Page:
• B.A., William Paterson University, 2000
  • M.A., University of Michigan, 2004
  • Ph.D., University of Michigan, 2010
Areas of Interest

Pre-Islamic Arabia and early Islam; manuscript studies; heritage conservation; media theory

Sarah Mirza is a historian of pre-Islamic Arabia and early Islam. She is interested in bringing non-Western and pre-modern epistemologies and material cultures to bear on the interests of media theory in nonhuman actors and archaeologies of knowledge. Current themes in research are: history of pre-wage labor and craftwork, pre-modern legal and communication infrastructures and technologies, colonialist epistemologies, everyday media and nonverbal literacies.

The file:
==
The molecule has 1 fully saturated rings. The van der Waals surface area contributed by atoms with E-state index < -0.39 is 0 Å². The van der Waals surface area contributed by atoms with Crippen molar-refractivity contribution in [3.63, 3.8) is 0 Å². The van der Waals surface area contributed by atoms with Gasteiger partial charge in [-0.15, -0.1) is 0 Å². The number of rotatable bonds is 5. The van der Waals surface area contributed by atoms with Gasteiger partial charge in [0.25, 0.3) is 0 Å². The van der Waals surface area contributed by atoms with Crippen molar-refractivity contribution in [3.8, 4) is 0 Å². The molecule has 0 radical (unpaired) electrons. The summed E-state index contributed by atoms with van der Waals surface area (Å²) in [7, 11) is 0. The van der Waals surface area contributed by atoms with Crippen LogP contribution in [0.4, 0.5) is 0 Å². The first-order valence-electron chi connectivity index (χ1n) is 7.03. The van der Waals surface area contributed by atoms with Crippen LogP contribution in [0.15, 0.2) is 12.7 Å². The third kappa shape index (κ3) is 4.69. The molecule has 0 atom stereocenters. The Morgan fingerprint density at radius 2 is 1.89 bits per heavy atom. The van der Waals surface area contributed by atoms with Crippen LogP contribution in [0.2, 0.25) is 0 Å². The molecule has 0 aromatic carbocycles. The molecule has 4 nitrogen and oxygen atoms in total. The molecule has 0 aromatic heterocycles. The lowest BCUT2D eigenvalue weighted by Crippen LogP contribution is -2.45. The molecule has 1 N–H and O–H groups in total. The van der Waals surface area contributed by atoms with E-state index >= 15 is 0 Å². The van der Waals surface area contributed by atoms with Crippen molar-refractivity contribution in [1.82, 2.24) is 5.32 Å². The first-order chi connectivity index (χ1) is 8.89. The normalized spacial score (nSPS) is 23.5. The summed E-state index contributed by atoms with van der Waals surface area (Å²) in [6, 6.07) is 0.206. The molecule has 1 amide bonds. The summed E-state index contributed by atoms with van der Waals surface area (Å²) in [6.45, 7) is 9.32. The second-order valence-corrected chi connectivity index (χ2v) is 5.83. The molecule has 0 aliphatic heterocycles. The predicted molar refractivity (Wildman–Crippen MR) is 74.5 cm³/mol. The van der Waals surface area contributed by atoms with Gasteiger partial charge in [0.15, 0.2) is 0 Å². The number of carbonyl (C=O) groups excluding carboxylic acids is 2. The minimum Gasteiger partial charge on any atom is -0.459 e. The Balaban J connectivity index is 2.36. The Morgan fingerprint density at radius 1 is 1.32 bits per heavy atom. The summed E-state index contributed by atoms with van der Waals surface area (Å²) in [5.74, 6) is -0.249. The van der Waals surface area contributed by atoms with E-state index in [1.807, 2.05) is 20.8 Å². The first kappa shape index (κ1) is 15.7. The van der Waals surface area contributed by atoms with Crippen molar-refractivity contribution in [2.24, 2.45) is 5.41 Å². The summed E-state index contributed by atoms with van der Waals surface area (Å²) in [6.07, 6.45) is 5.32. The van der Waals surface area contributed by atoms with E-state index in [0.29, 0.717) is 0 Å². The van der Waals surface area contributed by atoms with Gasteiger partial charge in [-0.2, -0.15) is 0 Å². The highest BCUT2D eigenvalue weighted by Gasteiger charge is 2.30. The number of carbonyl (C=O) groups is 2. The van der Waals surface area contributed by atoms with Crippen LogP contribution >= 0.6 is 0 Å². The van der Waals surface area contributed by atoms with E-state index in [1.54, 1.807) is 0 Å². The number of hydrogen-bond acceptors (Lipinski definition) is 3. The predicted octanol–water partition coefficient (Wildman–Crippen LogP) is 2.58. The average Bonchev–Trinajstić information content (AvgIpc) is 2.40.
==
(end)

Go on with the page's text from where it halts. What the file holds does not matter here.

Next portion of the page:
Courses Taught

Islamic Origins
Pop Culture in Medieval Islam
Ancient Arabian Religions
Materiality and the Spirit: paper, pigment, ritual
Decolonizing Fashion: personhood, sustainability, and racial capitalism
Technologies of the Self


Islamic origins, Arabian custom, and the documents of the Prophet, Gorgias Press, Islamic History and Thought Series (in press)

“Copies More Authentic than Originals: The Prophet’s Letters and Covenants as Heritage Objects,” In The Fake, the Replica, and the Copy (Islamic Manuscripts and Books Series). Anne Regourd, ed. Leiden: Brill (forthcoming)

“Dhimma Agreements and Sanctuary Systems at Islamic Origins,” Journal of Near Eastern Studies 77/2 (April 2018): 99-117

“Shoes, Writing: Unspeaking Writing in the Material Culture of Pre-Islamic Arabia and early Islam,” West 86th: A Journal of Decorative Arts, Design History, and Material Culture, 24/2 (Fall-Winter 2017): 159-76